Looking out down the road from our balcony, I can almost taste cigarette on my lips. It”™s a wonder how death erases the mortal cravings for the fundamentals like food and nicotine, but leaves vivid memories of your life past. I wince as I turn towards the deck chair that you used to laze in on evenings like this, half expecting you to blow a long stream of smoke into my face, but there was only emptiness.
I remember running my fingers through your long, brown hair, and getting them caught in the wet tangles while you giggled at my confusion. Peering into the ashtray, I catch the sight of the extinguished butts of my Reds and your Lights. How long has it been left that way? I have no way of telling. Time seems lost to me. I walk into the bedroom, lie down on the bed and remember your silky, soft skin pressing against my body.
I know now that death does not bring respite to the broken. It is an infinite playback of the memories and the pain.
Where are you now?
My vision is blurry. Oh, yes, it”™s clearing up now. The bedroom is coming into focus. I feel a sense of disassociation or displacement. I have no need to get the words right. All that doesn”™t matter now that I am dead. Am I dead?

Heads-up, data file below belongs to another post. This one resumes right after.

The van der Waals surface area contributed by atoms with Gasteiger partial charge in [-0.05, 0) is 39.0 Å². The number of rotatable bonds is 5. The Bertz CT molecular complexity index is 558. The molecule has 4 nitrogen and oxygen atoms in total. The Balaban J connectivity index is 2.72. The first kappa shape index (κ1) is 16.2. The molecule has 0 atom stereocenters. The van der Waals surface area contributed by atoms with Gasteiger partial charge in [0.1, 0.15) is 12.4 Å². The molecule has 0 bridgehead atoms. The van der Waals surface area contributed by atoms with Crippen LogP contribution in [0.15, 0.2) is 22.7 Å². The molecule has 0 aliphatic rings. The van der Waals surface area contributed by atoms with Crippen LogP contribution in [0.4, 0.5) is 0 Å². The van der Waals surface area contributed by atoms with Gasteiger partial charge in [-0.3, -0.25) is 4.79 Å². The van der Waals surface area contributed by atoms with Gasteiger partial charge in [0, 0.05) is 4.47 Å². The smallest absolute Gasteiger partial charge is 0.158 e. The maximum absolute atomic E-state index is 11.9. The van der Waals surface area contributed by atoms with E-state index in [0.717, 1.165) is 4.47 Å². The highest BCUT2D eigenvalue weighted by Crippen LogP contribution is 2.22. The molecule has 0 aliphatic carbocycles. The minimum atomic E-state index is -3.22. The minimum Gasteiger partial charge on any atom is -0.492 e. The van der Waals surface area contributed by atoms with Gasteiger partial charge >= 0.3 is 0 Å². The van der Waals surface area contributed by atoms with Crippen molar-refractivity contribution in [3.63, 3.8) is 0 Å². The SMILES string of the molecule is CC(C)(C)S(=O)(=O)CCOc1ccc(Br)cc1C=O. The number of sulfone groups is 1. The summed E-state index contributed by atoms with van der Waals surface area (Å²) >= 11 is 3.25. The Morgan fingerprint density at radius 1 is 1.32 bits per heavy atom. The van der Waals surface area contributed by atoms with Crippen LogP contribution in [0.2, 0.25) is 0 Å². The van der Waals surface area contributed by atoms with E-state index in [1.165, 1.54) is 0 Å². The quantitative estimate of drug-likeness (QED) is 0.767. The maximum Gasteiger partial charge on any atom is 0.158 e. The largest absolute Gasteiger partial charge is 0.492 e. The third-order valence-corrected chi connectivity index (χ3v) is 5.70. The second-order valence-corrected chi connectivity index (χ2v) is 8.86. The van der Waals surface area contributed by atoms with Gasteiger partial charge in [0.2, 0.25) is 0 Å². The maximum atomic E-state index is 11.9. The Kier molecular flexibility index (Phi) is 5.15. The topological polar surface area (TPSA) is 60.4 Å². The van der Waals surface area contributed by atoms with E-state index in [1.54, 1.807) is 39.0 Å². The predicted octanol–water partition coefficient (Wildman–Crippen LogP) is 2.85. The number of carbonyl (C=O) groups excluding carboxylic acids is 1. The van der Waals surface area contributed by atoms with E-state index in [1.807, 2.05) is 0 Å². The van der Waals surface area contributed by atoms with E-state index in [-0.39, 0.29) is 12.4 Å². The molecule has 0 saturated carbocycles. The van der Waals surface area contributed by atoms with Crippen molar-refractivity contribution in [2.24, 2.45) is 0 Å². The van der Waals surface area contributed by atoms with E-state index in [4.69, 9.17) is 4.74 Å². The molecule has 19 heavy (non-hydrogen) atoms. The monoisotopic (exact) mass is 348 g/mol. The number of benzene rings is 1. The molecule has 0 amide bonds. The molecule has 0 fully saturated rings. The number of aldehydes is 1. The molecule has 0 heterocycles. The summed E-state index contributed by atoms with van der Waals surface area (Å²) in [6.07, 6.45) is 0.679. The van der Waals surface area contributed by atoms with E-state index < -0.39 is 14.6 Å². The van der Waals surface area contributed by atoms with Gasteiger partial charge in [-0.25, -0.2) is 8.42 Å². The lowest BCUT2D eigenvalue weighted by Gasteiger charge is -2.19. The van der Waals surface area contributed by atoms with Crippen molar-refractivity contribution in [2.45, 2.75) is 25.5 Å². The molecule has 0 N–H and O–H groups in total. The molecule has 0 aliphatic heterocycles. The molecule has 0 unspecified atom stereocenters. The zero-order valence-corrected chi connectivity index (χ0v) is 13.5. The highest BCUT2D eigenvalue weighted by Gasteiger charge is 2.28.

I dart towards the living room. Then, from room to room. No signs of you. I watch the last rays of the sun setting beyond the horizon. You are supposed to be home now, standing on the balcony bathing in the sunset, with me on the deck chair. Where are you? Why aren”™t you home? For one frantic moment, a sickening thought sweeps over me. What if you are gone? I head towards the closet, swing the door wide open and there ““ all your pressed white shirts just as I have left them. But where are you?
As darkness hangs over the living, gulping down the orange sun until there is only whiteness of the moon rays left, dread creeps into me. I trace my fingers around your half-used Ralph Lauren”™s Romance, flick the cover over but there is no scent. All that is lost with death, I guess. I can almost see the surprise on your face the day I bought you that perfume. We were almost strangers then.
Where have those times gone? Smoke-filled nights in empty bars, dancing on the beach. I lie down on my side of the bed, missing the warmth of your body.
Death does not bring respite to the broken. It is just an infinite playback of the memories and the pain.
Where are you now?